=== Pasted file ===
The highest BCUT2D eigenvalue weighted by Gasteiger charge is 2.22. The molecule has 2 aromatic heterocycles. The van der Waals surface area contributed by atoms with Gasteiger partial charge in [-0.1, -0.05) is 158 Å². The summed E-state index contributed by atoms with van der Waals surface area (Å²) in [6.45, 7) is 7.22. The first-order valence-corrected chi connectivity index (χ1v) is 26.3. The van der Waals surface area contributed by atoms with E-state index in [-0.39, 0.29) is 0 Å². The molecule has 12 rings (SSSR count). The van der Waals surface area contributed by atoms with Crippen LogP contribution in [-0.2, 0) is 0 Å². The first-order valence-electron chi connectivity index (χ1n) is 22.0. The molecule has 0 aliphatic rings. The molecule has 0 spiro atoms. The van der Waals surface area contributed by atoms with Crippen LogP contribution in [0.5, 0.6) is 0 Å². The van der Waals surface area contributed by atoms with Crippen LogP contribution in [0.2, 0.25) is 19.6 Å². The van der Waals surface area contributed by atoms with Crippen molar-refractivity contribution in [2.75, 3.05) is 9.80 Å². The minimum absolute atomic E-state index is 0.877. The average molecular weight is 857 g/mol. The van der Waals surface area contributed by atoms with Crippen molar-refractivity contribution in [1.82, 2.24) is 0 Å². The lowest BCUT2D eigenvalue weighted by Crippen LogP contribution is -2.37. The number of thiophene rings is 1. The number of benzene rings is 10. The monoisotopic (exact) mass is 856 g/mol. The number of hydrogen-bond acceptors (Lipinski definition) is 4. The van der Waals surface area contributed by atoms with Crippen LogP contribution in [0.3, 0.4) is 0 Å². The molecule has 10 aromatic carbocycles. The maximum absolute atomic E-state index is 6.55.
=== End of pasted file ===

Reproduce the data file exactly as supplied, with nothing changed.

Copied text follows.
The highest BCUT2D eigenvalue weighted by Gasteiger charge is 2.22. The molecule has 2 aromatic heterocycles. The van der Waals surface area contributed by atoms with Gasteiger partial charge in [-0.1, -0.05) is 158 Å². The summed E-state index contributed by atoms with van der Waals surface area (Å²) in [6.45, 7) is 7.22. The first-order valence-corrected chi connectivity index (χ1v) is 26.3. The van der Waals surface area contributed by atoms with E-state index in [-0.39, 0.29) is 0 Å². The molecule has 12 rings (SSSR count). The van der Waals surface area contributed by atoms with Crippen LogP contribution in [-0.2, 0) is 0 Å². The first-order valence-electron chi connectivity index (χ1n) is 22.0. The molecule has 0 aliphatic rings. The molecule has 0 spiro atoms. The van der Waals surface area contributed by atoms with Crippen LogP contribution in [0.5, 0.6) is 0 Å². The van der Waals surface area contributed by atoms with Crippen LogP contribution in [0.2, 0.25) is 19.6 Å². The van der Waals surface area contributed by atoms with Crippen molar-refractivity contribution in [2.75, 3.05) is 9.80 Å². The minimum absolute atomic E-state index is 0.877. The average molecular weight is 857 g/mol. The van der Waals surface area contributed by atoms with Crippen molar-refractivity contribution in [1.82, 2.24) is 0 Å². The lowest BCUT2D eigenvalue weighted by Crippen LogP contribution is -2.37. The number of thiophene rings is 1. The number of benzene rings is 10. The monoisotopic (exact) mass is 856 g/mol. The number of hydrogen-bond acceptors (Lipinski definition) is 4. The van der Waals surface area contributed by atoms with Crippen LogP contribution in [0.3, 0.4) is 0 Å². The molecule has 10 aromatic carbocycles. The maximum absolute atomic E-state index is 6.55.